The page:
Weintraub began his career in the entertainment business in the late 1950s when he started a jazz club in Cuba shortly before Fidel Castro came to power. In the early 1960s, he opened the Bitter End coffee house in Greenwich Village and booked such notables as Bob Dylan, Richard Pryor, Neil Diamond, Woody Allen, Frank Zappa, Lily Tomlin, Stevie Wonder, Joni Mitchell, George Carlin, Barbara Streisand, Joan Rivers, and Cheech and Chong.
The goateed and pony-tailed Weintraub hosted a live weekly television show, “Live At The Bitter End,” with his St. Bernard dog at his feet.
Weintraub became the VP of Creative Services at Warner Bros. in the late 1960s and served on the studio’s board of directors. He was involved with bringing Michael Wadleigh’s landmark documentary “Woodstock” to the studio.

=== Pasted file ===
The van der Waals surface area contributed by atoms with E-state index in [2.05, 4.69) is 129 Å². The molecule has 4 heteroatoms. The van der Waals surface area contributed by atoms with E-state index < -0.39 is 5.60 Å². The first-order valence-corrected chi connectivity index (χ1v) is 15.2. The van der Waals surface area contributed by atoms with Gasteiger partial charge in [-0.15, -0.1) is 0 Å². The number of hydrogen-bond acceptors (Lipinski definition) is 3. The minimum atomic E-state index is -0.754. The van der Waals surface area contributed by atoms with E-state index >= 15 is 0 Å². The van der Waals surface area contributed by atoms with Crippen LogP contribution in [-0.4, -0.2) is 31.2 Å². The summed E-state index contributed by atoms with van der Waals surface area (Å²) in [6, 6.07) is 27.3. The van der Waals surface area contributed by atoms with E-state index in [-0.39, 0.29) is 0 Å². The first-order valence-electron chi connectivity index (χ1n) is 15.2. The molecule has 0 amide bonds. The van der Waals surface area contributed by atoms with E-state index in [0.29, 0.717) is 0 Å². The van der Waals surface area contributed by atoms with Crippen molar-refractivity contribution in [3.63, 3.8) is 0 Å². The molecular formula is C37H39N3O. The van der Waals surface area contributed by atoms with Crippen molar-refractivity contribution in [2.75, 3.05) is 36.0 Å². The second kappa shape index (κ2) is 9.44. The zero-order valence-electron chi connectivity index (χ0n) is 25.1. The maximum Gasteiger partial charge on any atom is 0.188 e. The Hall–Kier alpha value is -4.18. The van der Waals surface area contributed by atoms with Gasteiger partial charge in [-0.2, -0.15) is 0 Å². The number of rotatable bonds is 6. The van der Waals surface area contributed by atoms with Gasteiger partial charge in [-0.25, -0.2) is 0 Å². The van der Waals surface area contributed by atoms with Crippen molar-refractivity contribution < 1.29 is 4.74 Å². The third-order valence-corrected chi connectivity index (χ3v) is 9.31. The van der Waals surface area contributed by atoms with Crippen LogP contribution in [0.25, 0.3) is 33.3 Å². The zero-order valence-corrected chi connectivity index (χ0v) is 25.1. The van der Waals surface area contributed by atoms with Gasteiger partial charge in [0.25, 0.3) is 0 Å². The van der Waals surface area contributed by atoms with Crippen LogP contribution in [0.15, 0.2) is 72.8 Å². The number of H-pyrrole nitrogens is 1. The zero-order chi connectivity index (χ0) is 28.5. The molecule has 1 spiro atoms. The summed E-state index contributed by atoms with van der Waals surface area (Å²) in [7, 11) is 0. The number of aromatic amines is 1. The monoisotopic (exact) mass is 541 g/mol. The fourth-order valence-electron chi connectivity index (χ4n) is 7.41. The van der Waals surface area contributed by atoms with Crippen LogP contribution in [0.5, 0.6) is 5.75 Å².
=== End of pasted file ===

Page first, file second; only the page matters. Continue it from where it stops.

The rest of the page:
Weintraub launched his own production company in 1972. His first independent film was Lee’s “Enter The Dragon,” which played a major role in popularizing martial arts and making Lee a superstar.
Weintraub produced over 40 films and television movies, including “Rage” with George C. Scott; “High Road to China” with Tom Selleck; “Battle Creek Brawl,” Jackie Chan’s first American film; and “Tom Horn,” starring Steve McQueen. He also produced “The New Adventures of Robin Hood” TV series.
In 2011, Weintraub published his memoir, “Bruce Lee, Woodstock and Me.” He is is survived by his widow, Jackie; four children, Sandra, Barbara, Max and Zachary; and four grandchildren.
(Pictured: Fred Weintraub with Michael Wadleigh)